Young workers often can’t recognize health and safety hazards and may hesitate to ask questions. This can lead to serious injury or even death.
The Occupational Health and Safety Act (OHSA) sets out the rights and duties of all parties in the workplace. It establishes procedures for dealing with workplace hazards and it provides for enforcement of the law where compliance has not been achieved voluntarily.
Talk to your young son or daughter about job safety. Make sure he or she knows it’s OK to say “No!” to unsafe work — and that you will support that decision.
It's your job to ask about their safety at work.
The Employment Standards Act, 2000 (ESA) sets minimum standards for things like pay, work hours and time off. Most workplaces in Ontario must follow this law and your kids’ rights are the same whether they work full-time or part-time. For detailed information on Employment Standards in Ontario, visit Your Guide to the Employment Standards Act, 2000.
Your son or daughter should expect a regular pay day and a pay stub that is clear. Make sure he or she keeps a record of hours worked.
Some employers require staff to pay for their uniforms. Deductions from wages to pay for a uniform may be made only if the employee agrees in writing to have a specified amount deducted.
If a customer leaves without paying or your son or daughter’s error costs their employer money, that amount cannot be deducted from his or her wages.
Employers cannot withhold tips and other gratuities from employees or make deductions from their employees’ tips to cover things like spillage, breakage, losses or damage, etc. However, employers can make deductions from employees’ tips and other gratuities if it is authorized by statute or a court order, or if the amount will be distributed to other employees as part of a tip pool.
The Employment Standards Poster describes important rights and requirements under the Employment Standards Act, 2000. The poster must be posted in the workplace where it is likely that employees will see it. Employers are also required to give every employee a copy of the poster.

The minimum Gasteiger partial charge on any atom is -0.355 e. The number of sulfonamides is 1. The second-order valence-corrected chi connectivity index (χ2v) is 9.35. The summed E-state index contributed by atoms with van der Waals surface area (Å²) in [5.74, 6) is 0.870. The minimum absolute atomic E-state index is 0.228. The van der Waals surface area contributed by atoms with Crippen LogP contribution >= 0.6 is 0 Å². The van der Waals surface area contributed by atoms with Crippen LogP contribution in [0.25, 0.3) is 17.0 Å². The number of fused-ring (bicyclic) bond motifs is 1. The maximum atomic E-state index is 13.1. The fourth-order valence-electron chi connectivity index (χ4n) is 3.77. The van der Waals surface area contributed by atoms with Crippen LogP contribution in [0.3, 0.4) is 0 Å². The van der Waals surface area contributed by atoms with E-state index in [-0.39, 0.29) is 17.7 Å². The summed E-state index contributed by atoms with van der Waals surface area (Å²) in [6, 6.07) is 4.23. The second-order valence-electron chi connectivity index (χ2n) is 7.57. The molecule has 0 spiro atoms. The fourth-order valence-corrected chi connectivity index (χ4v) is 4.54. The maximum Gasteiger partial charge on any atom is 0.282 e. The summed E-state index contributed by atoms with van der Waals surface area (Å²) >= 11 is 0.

Time spent in training that is required by the employer or by law counts as work time. If your son or daughter has to transport materials from the workplace to another job site, that is work time, too.
If your son or daughter works in a hotel, motel, tourist resort, restaurant, tavern, hospital or an establishment with continuous operations, he or she may be required to work on a public holiday and would be entitled to premium pay for working that day.
Some jobs have special standards or exemptions. To learn more, try our Special Rule Tool.
Vacation pay is at least 4% of wages (excluding vacation pay). Any vacation pay not already paid is owed to your son or daughter when his or her employment ends.
Temporary employees generally have the same rights as other employees under the ESA.
It's your job to see if they are being treated fairly.
Disclaimer: This resource has been prepared to help you understand some of the rights and obligations established under the Employment Standards Act, 2000 (ESA) and the Occupational Health and Safety Act (OHSA). It is not legal advice. It is not intended to replace the ESA, OHSA or their regulations and reference should always be made to the official version of the legislation. Although we endeavor to ensure that the information in this resource is as current and accurate as possible, errors do occasionally occur. The ESA provides minimum standards only. Some employees may have greater rights under an employment contract, collective agreement, the common law or other legislation.